When I first started covering Insane Clown Posse and their fans four years ago, I did not expect it would end in me giving a speech at the Juggalo March on Washington DC, but here I was preaching at the Lincoln Memorial, where Martin Luther King Jr. gave his "I Have a Dream" speech.
In the Reflecting Pool, I saw the Washington Monument reflected and Juggalos holding signs that said, "Juggalo Lives Matter" and "Gang Labels. How Do they Work? They Don't," a reference to the much maligned ICP song "Miracles." One parent held a "Faygo, Not War and Drugs" over his Juggababy in an American flag dress. The entire mall smelt like mowed grass and moon mist-flavored Faygo.
As I followed Juggalos across the country for four years, from Psychopathic Records Detroit headquarters to a Miss Juggalette Beauty Pageant to an Orlando Juggalo commune called the Sausage Castle, I witnessed how much America misunderstood ICP's working-class fans.
Much of the problems stem from 2011, when the FBI released a Gang Assessment List placing the Juggalos alongside the Crips, Bloods, and MS-13. ICP first laughed at the FBI labeling. "It wasn't a 9/11 moment," Violent J recalled in an interview prior to the march. The gang label seemed too absurd to be serious. "Somewhere in America, there's a serial rapist out there that loves [the band] Bush!" Violent J pointed out. Backstage at concerts, he and Shaggy 2 Dope realized Juggalos had stopped asking for autographs and began crying for help. Multiple fans accused cops of pulling them over for having stickers of ICP's Hatchet Man logo. Several parents claimed their ex-spouses had pulled the gang label card to gain full-custody of their children. Juggalos alleged the military denied their right to serve. America wasn't even letting Juggalos die for their country.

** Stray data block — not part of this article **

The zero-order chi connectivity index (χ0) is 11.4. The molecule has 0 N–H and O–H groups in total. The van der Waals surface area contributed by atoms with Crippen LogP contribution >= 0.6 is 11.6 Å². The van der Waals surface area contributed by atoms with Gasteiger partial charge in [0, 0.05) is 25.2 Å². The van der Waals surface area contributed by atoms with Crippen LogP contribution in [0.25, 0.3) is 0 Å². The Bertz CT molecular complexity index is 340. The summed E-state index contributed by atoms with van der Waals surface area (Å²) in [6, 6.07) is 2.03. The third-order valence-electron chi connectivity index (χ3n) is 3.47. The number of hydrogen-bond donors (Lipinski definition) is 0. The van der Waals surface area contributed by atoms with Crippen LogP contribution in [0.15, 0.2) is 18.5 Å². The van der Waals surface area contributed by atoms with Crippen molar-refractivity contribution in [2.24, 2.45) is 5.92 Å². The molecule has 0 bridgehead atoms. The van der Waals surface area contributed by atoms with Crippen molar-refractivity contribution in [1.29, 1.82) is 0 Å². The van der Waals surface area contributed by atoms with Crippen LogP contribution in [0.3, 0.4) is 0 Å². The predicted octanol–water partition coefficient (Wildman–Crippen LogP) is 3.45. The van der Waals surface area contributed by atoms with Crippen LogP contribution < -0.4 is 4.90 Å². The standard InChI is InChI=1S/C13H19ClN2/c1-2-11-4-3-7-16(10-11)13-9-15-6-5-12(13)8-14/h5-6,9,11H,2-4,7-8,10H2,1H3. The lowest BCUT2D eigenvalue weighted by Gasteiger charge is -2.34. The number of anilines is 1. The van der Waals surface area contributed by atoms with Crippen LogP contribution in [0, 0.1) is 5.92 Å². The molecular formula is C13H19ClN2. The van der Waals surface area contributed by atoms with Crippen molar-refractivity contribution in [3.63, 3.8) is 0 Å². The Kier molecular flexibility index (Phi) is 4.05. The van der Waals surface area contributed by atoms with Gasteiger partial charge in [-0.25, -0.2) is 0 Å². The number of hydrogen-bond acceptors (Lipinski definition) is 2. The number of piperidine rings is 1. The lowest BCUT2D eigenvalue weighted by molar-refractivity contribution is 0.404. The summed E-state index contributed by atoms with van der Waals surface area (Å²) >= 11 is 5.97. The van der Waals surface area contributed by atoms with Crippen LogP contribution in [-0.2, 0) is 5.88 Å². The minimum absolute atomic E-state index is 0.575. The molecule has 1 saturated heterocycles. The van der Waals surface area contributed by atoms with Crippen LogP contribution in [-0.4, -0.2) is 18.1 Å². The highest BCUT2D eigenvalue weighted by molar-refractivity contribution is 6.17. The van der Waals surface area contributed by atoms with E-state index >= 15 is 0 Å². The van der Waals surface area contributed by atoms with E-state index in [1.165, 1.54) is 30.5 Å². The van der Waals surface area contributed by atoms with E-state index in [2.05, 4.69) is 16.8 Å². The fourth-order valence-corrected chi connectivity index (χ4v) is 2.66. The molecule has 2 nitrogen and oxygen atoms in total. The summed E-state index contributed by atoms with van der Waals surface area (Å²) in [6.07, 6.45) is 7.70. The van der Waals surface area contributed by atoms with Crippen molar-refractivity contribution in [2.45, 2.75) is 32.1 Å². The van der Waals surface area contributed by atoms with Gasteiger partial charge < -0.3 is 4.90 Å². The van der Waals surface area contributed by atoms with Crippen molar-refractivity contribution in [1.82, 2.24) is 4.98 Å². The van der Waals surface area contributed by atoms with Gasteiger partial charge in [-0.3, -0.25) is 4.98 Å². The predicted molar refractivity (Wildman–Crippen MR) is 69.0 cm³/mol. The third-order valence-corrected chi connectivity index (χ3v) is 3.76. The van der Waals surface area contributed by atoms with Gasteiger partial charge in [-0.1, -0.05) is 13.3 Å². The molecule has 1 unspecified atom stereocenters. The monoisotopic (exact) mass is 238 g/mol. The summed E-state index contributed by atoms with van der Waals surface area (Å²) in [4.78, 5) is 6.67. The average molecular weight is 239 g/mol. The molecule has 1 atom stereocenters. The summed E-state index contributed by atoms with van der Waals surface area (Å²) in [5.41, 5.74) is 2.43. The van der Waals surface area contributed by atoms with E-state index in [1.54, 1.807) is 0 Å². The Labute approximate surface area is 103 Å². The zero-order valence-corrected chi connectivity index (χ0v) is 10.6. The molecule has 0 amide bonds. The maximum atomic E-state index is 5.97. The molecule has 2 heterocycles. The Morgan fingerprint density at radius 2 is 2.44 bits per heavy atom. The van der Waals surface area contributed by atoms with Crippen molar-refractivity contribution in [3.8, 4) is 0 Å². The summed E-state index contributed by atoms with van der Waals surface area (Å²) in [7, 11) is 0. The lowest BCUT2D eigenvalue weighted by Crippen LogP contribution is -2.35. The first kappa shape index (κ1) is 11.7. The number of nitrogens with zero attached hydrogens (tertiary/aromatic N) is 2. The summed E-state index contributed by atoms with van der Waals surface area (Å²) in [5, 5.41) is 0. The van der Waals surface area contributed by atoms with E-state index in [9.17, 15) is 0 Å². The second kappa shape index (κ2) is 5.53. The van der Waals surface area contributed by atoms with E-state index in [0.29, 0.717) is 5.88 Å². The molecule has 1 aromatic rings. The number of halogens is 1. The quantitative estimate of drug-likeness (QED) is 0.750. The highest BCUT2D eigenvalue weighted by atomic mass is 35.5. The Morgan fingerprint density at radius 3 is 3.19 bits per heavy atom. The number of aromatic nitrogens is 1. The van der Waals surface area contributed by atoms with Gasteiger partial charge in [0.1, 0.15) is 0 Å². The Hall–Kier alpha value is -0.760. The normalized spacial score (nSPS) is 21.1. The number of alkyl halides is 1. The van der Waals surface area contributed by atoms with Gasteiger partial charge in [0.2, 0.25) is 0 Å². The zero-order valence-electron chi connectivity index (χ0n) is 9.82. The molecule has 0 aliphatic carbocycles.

Juggalos have told me similar stories for years, which shocked me because I have seen no more drugs and violence at the Gathering of the Juggalos than I saw when David Guetta headlined Ultra in Miami in the mid-aughts. But this was the first time the FBI had labeled music fans a gang for having unpopular music taste. I couldn't help but be pissed off and join the March.
"Some people like me—members of the media, non-Juggalos—have mocked this march!" I shouted into the microphone on the steps of the Lincoln Memorial. "'It's just clowns!' they say. 'They're white trash!' But this is wrong. The Juggalo March has implications for everyone. Everyone deserves the right to sing what they want. Right now the FBI is targeting Juggalos, but anybody could be next."
I had known about the march for over a year when ICP's independent company Psychopathic Records announced the rally at last year's Gathering of the Juggalos.
I began prepping for the protest three days before the March in a Brooklyn warehouse where I met up with ICP. "Get me four shots of espresso!" Shaggy 2 Dope hollered as he bounced through the brass door in full clown face. It was our tenth time meeting, but it was the first time I saw Shaggy and his bandmate Violent J looking exhausted. "[The Juggalo March is] the hardest thing ever done [by Psychopathic Records]," Shaggy admitted. The Juggalo march coincided with the same week Violent J had to get his molars removed. "I would much rather be dealing with Tipper [Gore]," Violent J joked about his current predicaments.
In January 2014 Psychopathic Records teamed with the ACLU of Michigan to file a lawsuit against the FBI. "This fan group is no more of a criminal enterprise than the Washington football team," explains their ACLU attorney Michael J. Steinberg in a phone call. "They get intoxicated, they paint their faces, and they have a symbol that is much more offensive than the Juggalo symbol." The federal government successfully requested the court to dismiss it two times, and the lawsuit has been stuck in legal limbo. The ACLU and ICP return to the Sixth Circuit Court of Appeals for oral arguments on October 11.
An FBI spokesperson told Noisey, "The 2011 National Gang Threat Assessment was comprised of information shared with the National Gang Intelligence Center and the FBI from law enforcement agencies around the country. The 2011 report specifically noted that the Juggalos had been recognized as a gang in only four states. The FBI's mission is to protect the American people and uphold the Constitution. We investigate activity which may constitute a federal crime or pose a threat to national security. The FBI cannot initiate an investigation based on an individual's exercise of their First Amendment rights."